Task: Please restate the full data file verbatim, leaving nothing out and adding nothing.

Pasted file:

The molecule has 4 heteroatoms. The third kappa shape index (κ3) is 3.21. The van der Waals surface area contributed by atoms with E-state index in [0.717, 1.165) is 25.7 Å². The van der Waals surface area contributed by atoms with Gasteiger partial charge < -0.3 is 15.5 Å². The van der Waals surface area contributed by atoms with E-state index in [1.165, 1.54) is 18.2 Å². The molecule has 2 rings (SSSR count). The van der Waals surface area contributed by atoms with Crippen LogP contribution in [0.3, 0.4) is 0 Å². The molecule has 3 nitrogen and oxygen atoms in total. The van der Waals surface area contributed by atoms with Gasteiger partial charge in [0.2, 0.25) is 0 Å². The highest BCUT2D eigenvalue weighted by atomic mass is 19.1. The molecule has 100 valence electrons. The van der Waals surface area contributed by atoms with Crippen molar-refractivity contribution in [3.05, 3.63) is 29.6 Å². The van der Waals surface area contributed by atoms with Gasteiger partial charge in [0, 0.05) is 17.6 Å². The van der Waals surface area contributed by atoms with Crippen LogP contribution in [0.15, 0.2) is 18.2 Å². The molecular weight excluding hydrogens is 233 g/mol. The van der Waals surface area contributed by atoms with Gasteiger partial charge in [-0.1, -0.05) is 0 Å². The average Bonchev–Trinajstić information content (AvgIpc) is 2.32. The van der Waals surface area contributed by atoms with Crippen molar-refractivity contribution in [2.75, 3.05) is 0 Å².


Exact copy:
The molecule has 4 heteroatoms. The third kappa shape index (κ3) is 3.21. The van der Waals surface area contributed by atoms with E-state index in [0.717, 1.165) is 25.7 Å². The van der Waals surface area contributed by atoms with Gasteiger partial charge < -0.3 is 15.5 Å². The van der Waals surface area contributed by atoms with E-state index in [1.165, 1.54) is 18.2 Å². The molecule has 2 rings (SSSR count). The van der Waals surface area contributed by atoms with Crippen LogP contribution in [0.3, 0.4) is 0 Å². The molecule has 3 nitrogen and oxygen atoms in total. The van der Waals surface area contributed by atoms with Gasteiger partial charge in [0.2, 0.25) is 0 Å². The highest BCUT2D eigenvalue weighted by atomic mass is 19.1. The molecule has 100 valence electrons. The van der Waals surface area contributed by atoms with Crippen molar-refractivity contribution in [3.05, 3.63) is 29.6 Å². The van der Waals surface area contributed by atoms with Gasteiger partial charge in [0, 0.05) is 17.6 Å². The van der Waals surface area contributed by atoms with Crippen LogP contribution in [0.15, 0.2) is 18.2 Å². The molecular weight excluding hydrogens is 233 g/mol. The van der Waals surface area contributed by atoms with Gasteiger partial charge in [-0.1, -0.05) is 0 Å². The average Bonchev–Trinajstić information content (AvgIpc) is 2.32. The van der Waals surface area contributed by atoms with Crippen molar-refractivity contribution in [2.75, 3.05) is 0 Å².